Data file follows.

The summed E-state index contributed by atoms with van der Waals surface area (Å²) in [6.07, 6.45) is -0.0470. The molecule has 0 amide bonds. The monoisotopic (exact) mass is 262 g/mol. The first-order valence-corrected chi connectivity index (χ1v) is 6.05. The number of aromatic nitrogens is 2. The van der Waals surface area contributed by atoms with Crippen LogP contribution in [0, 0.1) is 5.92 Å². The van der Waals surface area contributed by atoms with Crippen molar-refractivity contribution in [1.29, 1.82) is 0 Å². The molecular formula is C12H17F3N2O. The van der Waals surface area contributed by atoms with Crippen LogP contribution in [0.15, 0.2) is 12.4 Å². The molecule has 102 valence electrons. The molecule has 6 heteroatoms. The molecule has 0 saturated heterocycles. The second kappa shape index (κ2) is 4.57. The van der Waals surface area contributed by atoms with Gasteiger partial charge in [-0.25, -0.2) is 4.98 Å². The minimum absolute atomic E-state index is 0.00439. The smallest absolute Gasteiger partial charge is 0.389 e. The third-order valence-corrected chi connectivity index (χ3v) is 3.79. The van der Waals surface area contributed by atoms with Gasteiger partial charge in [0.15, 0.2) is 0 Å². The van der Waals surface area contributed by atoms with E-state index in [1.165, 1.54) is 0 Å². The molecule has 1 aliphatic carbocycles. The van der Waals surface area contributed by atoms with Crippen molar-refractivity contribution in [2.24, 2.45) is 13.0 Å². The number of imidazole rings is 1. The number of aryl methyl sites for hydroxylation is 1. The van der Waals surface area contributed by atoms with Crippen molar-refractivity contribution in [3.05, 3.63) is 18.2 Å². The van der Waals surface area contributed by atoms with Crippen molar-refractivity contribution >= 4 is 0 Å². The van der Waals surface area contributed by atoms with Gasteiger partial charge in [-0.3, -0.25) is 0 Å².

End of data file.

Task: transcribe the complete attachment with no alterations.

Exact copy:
The summed E-state index contributed by atoms with van der Waals surface area (Å²) in [6.07, 6.45) is -0.0470. The molecule has 0 amide bonds. The monoisotopic (exact) mass is 262 g/mol. The first-order valence-corrected chi connectivity index (χ1v) is 6.05. The number of aromatic nitrogens is 2. The van der Waals surface area contributed by atoms with Crippen LogP contribution in [0, 0.1) is 5.92 Å². The van der Waals surface area contributed by atoms with Crippen molar-refractivity contribution in [1.29, 1.82) is 0 Å². The molecular formula is C12H17F3N2O. The van der Waals surface area contributed by atoms with Crippen LogP contribution in [0.15, 0.2) is 12.4 Å². The molecule has 102 valence electrons. The molecule has 6 heteroatoms. The molecule has 0 saturated heterocycles. The second kappa shape index (κ2) is 4.57. The van der Waals surface area contributed by atoms with Gasteiger partial charge in [-0.25, -0.2) is 4.98 Å². The minimum absolute atomic E-state index is 0.00439. The smallest absolute Gasteiger partial charge is 0.389 e. The third-order valence-corrected chi connectivity index (χ3v) is 3.79. The van der Waals surface area contributed by atoms with Gasteiger partial charge in [0.15, 0.2) is 0 Å². The van der Waals surface area contributed by atoms with E-state index in [1.165, 1.54) is 0 Å². The molecule has 1 aliphatic carbocycles. The van der Waals surface area contributed by atoms with Crippen molar-refractivity contribution in [2.24, 2.45) is 13.0 Å². The number of imidazole rings is 1. The number of aryl methyl sites for hydroxylation is 1. The van der Waals surface area contributed by atoms with Crippen molar-refractivity contribution in [3.05, 3.63) is 18.2 Å². The van der Waals surface area contributed by atoms with Crippen molar-refractivity contribution >= 4 is 0 Å². The van der Waals surface area contributed by atoms with Gasteiger partial charge in [-0.3, -0.25) is 0 Å².